AIB subsidiary censured for misleading customers

First Trust told SMEs they had to open an account to obtain business loans

Northern Ireland’s First Trust is part of the AIB Group

Northern Ireland’s First Trust is part of the AIB Group

 

First Trust Bank, which is part of the AIB group, has been heavily criticised for telling small business owners in the UK they must open an account with them in order to obtain a business loan.

The Competition and Markets Authority (CMA) said the Northern Irish bank and rival HSBC breached undertakings made by the UK’s leading banks 12 years ago to create more competition for SME customers

The authority, which replaced the Office of Fair Trading (OFT) earlier this year, said the two banks had indicated to some SMEs that opening an account with them was a condition for obtaining a business loan. This process, which is known as ‘bundling,’ is prohibited under legally-binding undertakings introduced in 2002.

The CMA said it has issued detailed directions to First Trust and HSBC to ensure that their staff comply with the legislation.

“Breach of these undertakings is a serious matter and we have directed First Trust Bank and HSBC on the actions they must take to immediately correct the situation - so that it is clear to both their staff and their SME customers that obtaining a business loan is not dependent upon opening an account,” said the authority’s chairman Alex Chisholm.

The authority’s recent investigation also revealed that there was relatively low awareness among staff of the legally-binding undertakings in at least two additional banks it investigated.

All the major UK banks, which include AIB Group (UK); Bank of Ireland; Barclays Bank; Clydesdale Bank; HBOS; HSBC Bank; Lloyds TSB Bank and The Royal Bank of Scotland Group, will be required to carry out another audit and report to the CMA by July 2015.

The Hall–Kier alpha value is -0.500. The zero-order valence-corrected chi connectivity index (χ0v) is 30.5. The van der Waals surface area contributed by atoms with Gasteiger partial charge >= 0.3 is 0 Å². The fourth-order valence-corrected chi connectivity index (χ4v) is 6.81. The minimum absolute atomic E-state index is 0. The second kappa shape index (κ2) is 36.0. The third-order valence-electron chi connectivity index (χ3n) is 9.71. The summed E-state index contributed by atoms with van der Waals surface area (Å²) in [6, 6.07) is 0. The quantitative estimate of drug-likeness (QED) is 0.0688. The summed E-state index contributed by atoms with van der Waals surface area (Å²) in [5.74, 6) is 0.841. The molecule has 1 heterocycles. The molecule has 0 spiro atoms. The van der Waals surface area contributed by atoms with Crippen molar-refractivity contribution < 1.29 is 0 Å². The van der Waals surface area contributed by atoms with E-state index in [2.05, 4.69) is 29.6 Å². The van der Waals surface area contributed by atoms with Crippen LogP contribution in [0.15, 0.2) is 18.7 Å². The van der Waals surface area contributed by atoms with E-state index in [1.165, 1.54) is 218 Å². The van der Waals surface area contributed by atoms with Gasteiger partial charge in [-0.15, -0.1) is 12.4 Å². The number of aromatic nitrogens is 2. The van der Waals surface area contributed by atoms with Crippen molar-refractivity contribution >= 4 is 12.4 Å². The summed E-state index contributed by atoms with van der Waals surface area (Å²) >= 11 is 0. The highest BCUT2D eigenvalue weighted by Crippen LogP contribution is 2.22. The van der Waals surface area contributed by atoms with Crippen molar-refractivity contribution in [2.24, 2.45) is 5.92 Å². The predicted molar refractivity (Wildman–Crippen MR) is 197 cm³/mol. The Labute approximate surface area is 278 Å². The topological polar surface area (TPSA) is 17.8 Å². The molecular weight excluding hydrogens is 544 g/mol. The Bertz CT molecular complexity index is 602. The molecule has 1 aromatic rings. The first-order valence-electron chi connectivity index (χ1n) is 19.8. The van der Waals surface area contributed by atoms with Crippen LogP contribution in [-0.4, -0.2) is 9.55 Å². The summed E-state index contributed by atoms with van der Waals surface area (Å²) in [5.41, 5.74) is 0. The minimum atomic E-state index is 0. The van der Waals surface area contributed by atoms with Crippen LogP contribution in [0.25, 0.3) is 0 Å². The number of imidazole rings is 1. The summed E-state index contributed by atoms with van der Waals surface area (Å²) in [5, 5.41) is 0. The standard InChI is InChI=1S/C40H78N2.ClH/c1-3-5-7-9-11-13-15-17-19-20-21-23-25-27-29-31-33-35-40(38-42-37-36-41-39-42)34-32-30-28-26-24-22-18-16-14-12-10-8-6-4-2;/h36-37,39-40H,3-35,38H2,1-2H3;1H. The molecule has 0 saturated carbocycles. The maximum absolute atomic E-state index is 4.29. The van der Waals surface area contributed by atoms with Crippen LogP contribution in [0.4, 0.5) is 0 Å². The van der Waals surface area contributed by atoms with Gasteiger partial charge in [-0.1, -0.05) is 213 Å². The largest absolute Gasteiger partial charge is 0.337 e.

“Although all eight banks have recognised the importance of complying with the undertakings and are taking steps to address this, when breaches occur we need to ensure that there will be full compliance. In addition, all eight banks will need to show that they have the correct systems in place to ensure that ‘bundling’ will not occur in the future, and we are requiring a further audit next year to confirm this,” said Mr Chisholm

“In the meantime, we would encourage SME customers to get in touch with us with any concerns they may have about the compliance of any of the 8 banks with these obligations,” he added.

A recent investigation undertaken by the OFT and completed by the Competition and Markets Authority, found that a number of banks, including AIB (as First Trust) and Bank of Ireland, could be making it difficult for small companies in the UK to access finance.

The authority said its analysis had found possible competition concerns in SME banking in the UK. These included barriers to entry and expansion that had made it difficult for smaller providers to enter and expand their business across core banking products.

The authority voiced concern that the provision of business current accounts and loans was concentrated among a small number of major banks. In addition, it said SMEs often found it hard to differentiate between providers, leading to low levels of shopping around and switching, and low awareness of alternative sources of finance.

According to the CMA, the four largest providers of services to small firms account for over 80 per cent of SME’s main banking relationships in Britain and about 90 per cent in Northern Ireland.